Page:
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FORT MYERS — Immokalee farmworkers marched through the streets of Fort Myers on Sunday, chanting for fair pay and human rights in the fields.
They had religious leaders, students and food industry professionals from throughout Southwest Florida by their side.
Even so, the support they sought from Publix didn’t come as they embarked on the first leg of their 200-mile, two-week “March for Rights, Respect and Fair Food.”
About 150 people marched behind a large truck with a megaphone leading chants that included “What do we want? Fair pay. When do we want it? Now.” They held signs including those that read “One cent more” and “Fair Food.”
The rally began at Lee County’s Terry Park as the group embarked on the first three-mile stretch of the eventual full march to Publix Headquarters in Lakeland, stopping Sunday afternoon at a Publix on McGregor Boulevard for about 30 minutes.
The march is part of an ongoing, approximately four-year effort by the Coalition of Immokalee Workers to get the Florida-based grocer to honor the farm labor reform known as the Fair Food Program.
The Fair Food Program unites farmworkers, growers, consumers, and 11 multibillion dollar retail food leaders, including Publix’s competitors Whole Foods and Trader Joe’s, in support of fair wages and humane labor standards for tomato harvesters.
The program enjoys support of about 90 percent of the tomato growers in Florida’s $500-million tomato industry, but the Immokalee workers want corporations to join the program and not purchase or sell tomatoes from any farms who are not in the program.
The food program ensures rights, such as bathroom access, freedom from sexual abuse and harassment, as well as freedom from slavery and unpaid work for more than 30,000 farm workers, according to prepared statements from the Coalition of Immokalee Workers.
The “penny-per-pound” bonus ensures fair pay so farm workers are no longer the only type of employment to earn less than the Federal minimum wage, workers said.
Publix maintains it will pay the penny per pound, repeating over the years to “put it in the price.”
“We believe it is the responsibility of all our suppliers — including Florida farmers who grow tomatoes and other produce — to manage their own workforce, including paying wages and providing work conditions that comply with federal and state laws. If farmers need to increase the price of their goods to get this done, then that is a necessary business cost we would pay as part of making our purchases. This is what we mean when we say ‘Put it in the Price,’” wrote Publix spokeswoman Shannon Patten in an email to the Daily News on Sunday afternoon.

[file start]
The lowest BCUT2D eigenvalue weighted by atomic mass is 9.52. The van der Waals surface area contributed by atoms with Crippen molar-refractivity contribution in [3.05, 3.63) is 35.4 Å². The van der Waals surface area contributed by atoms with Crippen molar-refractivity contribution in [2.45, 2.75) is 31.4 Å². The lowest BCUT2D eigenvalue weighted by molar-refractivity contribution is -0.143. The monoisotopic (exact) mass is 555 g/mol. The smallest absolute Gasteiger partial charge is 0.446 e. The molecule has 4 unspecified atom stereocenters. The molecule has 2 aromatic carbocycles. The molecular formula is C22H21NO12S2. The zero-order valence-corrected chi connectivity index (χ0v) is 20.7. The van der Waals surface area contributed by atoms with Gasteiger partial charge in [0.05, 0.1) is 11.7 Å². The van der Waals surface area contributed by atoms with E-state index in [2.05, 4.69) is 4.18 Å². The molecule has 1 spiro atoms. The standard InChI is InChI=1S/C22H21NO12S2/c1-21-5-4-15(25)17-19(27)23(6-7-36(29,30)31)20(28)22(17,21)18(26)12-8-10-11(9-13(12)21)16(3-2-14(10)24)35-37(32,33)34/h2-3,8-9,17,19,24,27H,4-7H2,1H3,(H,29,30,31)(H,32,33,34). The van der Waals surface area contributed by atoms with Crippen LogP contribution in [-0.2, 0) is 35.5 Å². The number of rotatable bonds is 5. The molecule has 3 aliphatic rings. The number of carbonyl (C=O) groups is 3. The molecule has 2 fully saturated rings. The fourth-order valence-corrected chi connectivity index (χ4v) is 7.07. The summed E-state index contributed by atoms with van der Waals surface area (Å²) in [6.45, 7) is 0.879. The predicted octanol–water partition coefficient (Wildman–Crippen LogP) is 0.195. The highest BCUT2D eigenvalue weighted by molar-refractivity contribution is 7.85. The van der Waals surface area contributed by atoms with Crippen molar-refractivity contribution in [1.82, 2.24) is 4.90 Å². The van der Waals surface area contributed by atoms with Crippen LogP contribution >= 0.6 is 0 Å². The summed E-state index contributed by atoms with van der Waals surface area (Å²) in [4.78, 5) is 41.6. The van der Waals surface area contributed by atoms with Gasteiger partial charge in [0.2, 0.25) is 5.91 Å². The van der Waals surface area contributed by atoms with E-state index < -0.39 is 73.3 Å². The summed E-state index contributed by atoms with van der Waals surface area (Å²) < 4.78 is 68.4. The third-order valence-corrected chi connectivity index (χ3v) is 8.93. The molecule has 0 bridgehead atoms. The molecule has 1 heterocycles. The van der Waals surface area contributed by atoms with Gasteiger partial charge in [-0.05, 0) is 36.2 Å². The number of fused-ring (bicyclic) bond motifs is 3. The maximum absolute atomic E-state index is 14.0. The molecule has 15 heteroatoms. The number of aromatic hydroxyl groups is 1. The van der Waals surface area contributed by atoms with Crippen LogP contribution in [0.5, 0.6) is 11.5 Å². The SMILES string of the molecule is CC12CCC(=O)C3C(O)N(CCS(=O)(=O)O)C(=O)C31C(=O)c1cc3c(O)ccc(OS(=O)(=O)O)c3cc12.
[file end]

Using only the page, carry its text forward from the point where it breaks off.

Participants in the Fair Food Program pay for tomatoes the way they always have. That means, with the choice to pay a penny per pound more in that price or to be invoiced an extra penny per pound with that money being monitored and distributed by a third party, according to a statement from the Coalition of Immokalee Workers.
The Rev. Jim Boler of Fort Myers said the Publix “Put it in the price” response is misleading as the Fair Food Program is seeking to do just that if Publix would join the program.
Boler and wife Rev. Sandra Boler of United Church of Christ, both now retired, have helped unite churches in the cause for more than 13 years.
“If Publix were on board there would be fair labor in the fields. It’s simple things like bathrooms and shade, time clocks,” said Jim Boler. It’s also protection for the hands and mouths of women digging in the chemical-laden dirt, workers said.
Unfair wages are being paid to both legal and illegal immigrants, making immigration an indirect issue, Jim Boler said.
“All people are valued in God’s eyes. Immigration reform is needed but while that is happening, you don’t kick farm workers or hurt them. Publix has some great programs helping people, why not take leadership for farm workers?” he asked rhetorically.
Publix corporate leaders were on-site, standing just feet away in suits, but not engaging in conversation with the marchers. Police blocked streets and also stood nearby.
Sandra Boler was pleased to see it was a very peaceful demonstration; no fighting and not even a loud protest, just a call for support of basic human rights, she said.
Lucas Benitez, 37, of Immokalee, said he is proud to be a farmworker. He’d be proud for his two children to be farm workers.
“These farm workers are willing to lose two weeks of work because it’s not just about today,” Benitez said.
“It’s about generations to come. We have good conditions in our fields now because of this program, but we’re not precisely sure which farms Publix is buying their tomatoes from.
Silvia Perez of Immokalee described years of injustices and intimidation in the fields, particularly against women.
“We want Publix to put their purchasing power to farms who otherwise would be happy to keep bad conditions that have always existed,” Perez said.
“We want Publix to come to the table and do the right thing like so many other companies are doing.”